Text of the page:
Finch's debut novel (an Agatha Award nominee) is ideal for historical mystery lovers and many readers will not sift out the complete truth until the end.
A Beautiful Blue Death is the first book in the new Charles Lenox mysteries series by Charles Finch. It is set in 1865 London and has the main character of Charles Lenox, who is the second son in an aristocratic family. He loves the comforts of his life, reads everything and solves mysteries. He is the most fleshed out of the characters, but he is a stereotype and the others are even more so.
The mystery in this book was entertaining, but not new, which led to slow plot movement and no real surprises. I feel that the period details were sloppy. I was hoping for more of an Anne Perry or Arthur Canon Doyle atmosphere, but it was more of a present day atmosphere with old idioms or facts thrown in which stood out even more for being incorrect. Congratulations to the author for being published and even continuing on in this series, but it was not a book I would continue to follow or recommend to my friends.
These well written mysteries provide a nicely-detailed look at Victorian England, class differences, upper class family interactions.
This book is so great. I'm glad I found it. The main character is a gentleman but also a detective. I loved reading about upper class English society (sort of like it was some Jane Austen book) but then having the mystery of the crime as well. Charles Lenox pretends that all he wants to do is sit and read by the fire, or go travelling, but he really just loves solving mysteries. I liked the relationship between Charles and Lady Jane and want to read the rest of the series and see what happens. I recommend it for older teens, young adults, and adults. I don't usually read mystery books, but this one was way more along the style of books that I like.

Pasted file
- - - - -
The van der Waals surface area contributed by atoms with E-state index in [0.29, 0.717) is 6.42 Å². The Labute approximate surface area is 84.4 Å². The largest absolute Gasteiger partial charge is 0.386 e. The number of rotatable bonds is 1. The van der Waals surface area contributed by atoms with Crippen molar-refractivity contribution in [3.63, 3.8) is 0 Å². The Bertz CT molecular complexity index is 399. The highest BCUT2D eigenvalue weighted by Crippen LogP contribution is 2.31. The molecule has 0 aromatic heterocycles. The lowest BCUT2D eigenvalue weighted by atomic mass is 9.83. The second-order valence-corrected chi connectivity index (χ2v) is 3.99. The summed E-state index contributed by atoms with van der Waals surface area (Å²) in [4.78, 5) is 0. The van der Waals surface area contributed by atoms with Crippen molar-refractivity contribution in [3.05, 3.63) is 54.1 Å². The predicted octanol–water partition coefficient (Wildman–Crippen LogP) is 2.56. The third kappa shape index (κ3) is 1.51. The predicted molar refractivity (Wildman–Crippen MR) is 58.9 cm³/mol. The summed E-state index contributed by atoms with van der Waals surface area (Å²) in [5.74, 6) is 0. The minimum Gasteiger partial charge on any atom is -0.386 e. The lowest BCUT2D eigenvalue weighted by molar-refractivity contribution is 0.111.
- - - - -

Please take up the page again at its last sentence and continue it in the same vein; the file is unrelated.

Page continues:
This is a wonderful series. It makes me want to drink tea, in my grandmother's fine china cups. My Sherlock mug won't do. I serenely slide through elegant London or other locations in the Empire as I follow Mr. Lenox's investigation. I get so caught up in them I want to say, "Barrymore! Do have Mrs. Barrymore bring tea to the sitting room."
It is impossible not to compare Charles Lenox to Lord Peter Wimsey. They are both amateur gentleman detectives with a quiet and calm way of solving crime.
When Lady Jane asks long-time friend and neighbour, Charles Lenox, to look into the death of a former maid, he immediately leaves the comfort of his fire and heads to the girls place of death. While investigating the murder, Charles finds himself involved in affairs of state and with his brothers help he unravels a web of deceit and greed.
I quite liked this story. It slowly unfolded in a staid and quiet manner and yet there was no time I thought that the tale got boring or the descriptions were overpowering the story. It was peaceful and clever, Charles was interesting and the mystery had a great ending.
I love old English mysteries!
I dunno, I liked the book on a whole. Good murder mystery all around, but I found that sometime the dialog was super annoying between the charecters. I've read a lot of victoiran literature and this is the first time I've thought that about a book....
A Beautiful Blue Death by Charles Finch is the first in his series about Charles Lennox, a Victorian gentleman who enjoys playing the sleuth occasionally when cases are presented to him. This particular case is brought to him by his childhood friend and close neighbour Lady Jane . A former maid of hers has been found dead of an apparent suicide, but it isn’t long before Lennox knows the young woman is a victim of foul play.
The mystery itself moves along at a quick pace and has Lennox visiting both the grandest places in London and some of it’s lowest as well. Lennox himself is a likeable, slightly eccentric character that is fun to read about. There were a few other characters that I am hoping will reappear in future episodes. Overall an enjoyable, light read that held my interest and gave me a few giggles along the way.
Somewhat slow pacing for this 1st in the series. Don't worry; it gets better!
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